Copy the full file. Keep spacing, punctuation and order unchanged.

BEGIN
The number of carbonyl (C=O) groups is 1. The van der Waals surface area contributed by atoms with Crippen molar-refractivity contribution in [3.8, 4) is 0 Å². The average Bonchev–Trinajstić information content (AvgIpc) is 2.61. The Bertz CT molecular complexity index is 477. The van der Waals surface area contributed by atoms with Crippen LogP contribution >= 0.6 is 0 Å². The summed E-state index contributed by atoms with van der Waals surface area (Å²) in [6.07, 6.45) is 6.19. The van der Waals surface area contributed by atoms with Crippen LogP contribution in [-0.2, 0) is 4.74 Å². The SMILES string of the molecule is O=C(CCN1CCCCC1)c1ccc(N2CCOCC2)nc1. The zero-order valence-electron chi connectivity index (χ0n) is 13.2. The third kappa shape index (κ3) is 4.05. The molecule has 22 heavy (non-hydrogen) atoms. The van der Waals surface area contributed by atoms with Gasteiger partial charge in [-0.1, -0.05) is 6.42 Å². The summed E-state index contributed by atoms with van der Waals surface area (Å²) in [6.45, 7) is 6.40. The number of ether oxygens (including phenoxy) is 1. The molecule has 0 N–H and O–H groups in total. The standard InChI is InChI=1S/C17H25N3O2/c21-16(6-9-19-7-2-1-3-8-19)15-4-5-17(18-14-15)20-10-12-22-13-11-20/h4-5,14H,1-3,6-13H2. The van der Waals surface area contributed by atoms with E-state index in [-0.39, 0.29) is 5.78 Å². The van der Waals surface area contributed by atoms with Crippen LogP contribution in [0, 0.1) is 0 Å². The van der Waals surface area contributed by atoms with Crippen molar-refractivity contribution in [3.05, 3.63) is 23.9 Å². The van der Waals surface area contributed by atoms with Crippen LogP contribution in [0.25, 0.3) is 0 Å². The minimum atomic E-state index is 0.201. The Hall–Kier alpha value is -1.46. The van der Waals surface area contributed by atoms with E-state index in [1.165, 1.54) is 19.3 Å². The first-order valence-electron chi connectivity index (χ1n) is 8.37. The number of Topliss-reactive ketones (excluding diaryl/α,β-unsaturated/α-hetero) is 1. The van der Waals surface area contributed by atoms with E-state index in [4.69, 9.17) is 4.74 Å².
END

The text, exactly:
The number of carbonyl (C=O) groups is 1. The van der Waals surface area contributed by atoms with Crippen molar-refractivity contribution in [3.8, 4) is 0 Å². The average Bonchev–Trinajstić information content (AvgIpc) is 2.61. The Bertz CT molecular complexity index is 477. The van der Waals surface area contributed by atoms with Crippen LogP contribution >= 0.6 is 0 Å². The summed E-state index contributed by atoms with van der Waals surface area (Å²) in [6.07, 6.45) is 6.19. The van der Waals surface area contributed by atoms with Crippen LogP contribution in [-0.2, 0) is 4.74 Å². The SMILES string of the molecule is O=C(CCN1CCCCC1)c1ccc(N2CCOCC2)nc1. The zero-order valence-electron chi connectivity index (χ0n) is 13.2. The third kappa shape index (κ3) is 4.05. The molecule has 22 heavy (non-hydrogen) atoms. The van der Waals surface area contributed by atoms with Gasteiger partial charge in [-0.1, -0.05) is 6.42 Å². The summed E-state index contributed by atoms with van der Waals surface area (Å²) in [6.45, 7) is 6.40. The number of ether oxygens (including phenoxy) is 1. The molecule has 0 N–H and O–H groups in total. The standard InChI is InChI=1S/C17H25N3O2/c21-16(6-9-19-7-2-1-3-8-19)15-4-5-17(18-14-15)20-10-12-22-13-11-20/h4-5,14H,1-3,6-13H2. The van der Waals surface area contributed by atoms with E-state index in [-0.39, 0.29) is 5.78 Å². The van der Waals surface area contributed by atoms with Crippen LogP contribution in [0, 0.1) is 0 Å². The van der Waals surface area contributed by atoms with Crippen molar-refractivity contribution in [3.05, 3.63) is 23.9 Å². The van der Waals surface area contributed by atoms with Crippen LogP contribution in [0.25, 0.3) is 0 Å². The minimum atomic E-state index is 0.201. The Hall–Kier alpha value is -1.46. The van der Waals surface area contributed by atoms with E-state index in [1.165, 1.54) is 19.3 Å². The first-order valence-electron chi connectivity index (χ1n) is 8.37. The number of Topliss-reactive ketones (excluding diaryl/α,β-unsaturated/α-hetero) is 1. The van der Waals surface area contributed by atoms with E-state index in [4.69, 9.17) is 4.74 Å².